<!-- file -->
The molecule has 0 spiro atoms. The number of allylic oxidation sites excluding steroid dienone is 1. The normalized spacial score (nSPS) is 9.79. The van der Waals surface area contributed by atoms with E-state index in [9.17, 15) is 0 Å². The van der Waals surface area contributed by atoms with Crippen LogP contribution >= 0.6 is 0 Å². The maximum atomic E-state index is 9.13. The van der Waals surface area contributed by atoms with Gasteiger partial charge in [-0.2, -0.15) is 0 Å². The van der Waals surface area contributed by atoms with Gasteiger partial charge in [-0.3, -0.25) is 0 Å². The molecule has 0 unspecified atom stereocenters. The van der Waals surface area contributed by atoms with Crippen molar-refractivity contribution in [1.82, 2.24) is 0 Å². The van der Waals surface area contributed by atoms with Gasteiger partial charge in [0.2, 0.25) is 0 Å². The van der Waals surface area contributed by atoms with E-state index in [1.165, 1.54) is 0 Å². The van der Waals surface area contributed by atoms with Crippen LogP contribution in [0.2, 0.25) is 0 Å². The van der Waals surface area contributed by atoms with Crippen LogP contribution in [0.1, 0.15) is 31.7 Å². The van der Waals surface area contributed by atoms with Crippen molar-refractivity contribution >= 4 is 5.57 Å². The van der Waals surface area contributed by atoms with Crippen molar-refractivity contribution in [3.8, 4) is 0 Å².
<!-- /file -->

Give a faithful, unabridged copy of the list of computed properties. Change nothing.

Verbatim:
The molecule has 0 spiro atoms. The number of allylic oxidation sites excluding steroid dienone is 1. The normalized spacial score (nSPS) is 9.79. The van der Waals surface area contributed by atoms with E-state index in [9.17, 15) is 0 Å². The van der Waals surface area contributed by atoms with Crippen LogP contribution >= 0.6 is 0 Å². The maximum atomic E-state index is 9.13. The van der Waals surface area contributed by atoms with Gasteiger partial charge in [-0.2, -0.15) is 0 Å². The van der Waals surface area contributed by atoms with Gasteiger partial charge in [-0.3, -0.25) is 0 Å². The molecule has 0 unspecified atom stereocenters. The van der Waals surface area contributed by atoms with Crippen molar-refractivity contribution in [1.82, 2.24) is 0 Å². The van der Waals surface area contributed by atoms with Gasteiger partial charge in [0.2, 0.25) is 0 Å². The van der Waals surface area contributed by atoms with E-state index in [1.165, 1.54) is 0 Å². The van der Waals surface area contributed by atoms with Crippen LogP contribution in [0.2, 0.25) is 0 Å². The van der Waals surface area contributed by atoms with Crippen LogP contribution in [0.1, 0.15) is 31.7 Å². The van der Waals surface area contributed by atoms with Crippen molar-refractivity contribution >= 4 is 5.57 Å². The van der Waals surface area contributed by atoms with Crippen molar-refractivity contribution in [3.8, 4) is 0 Å².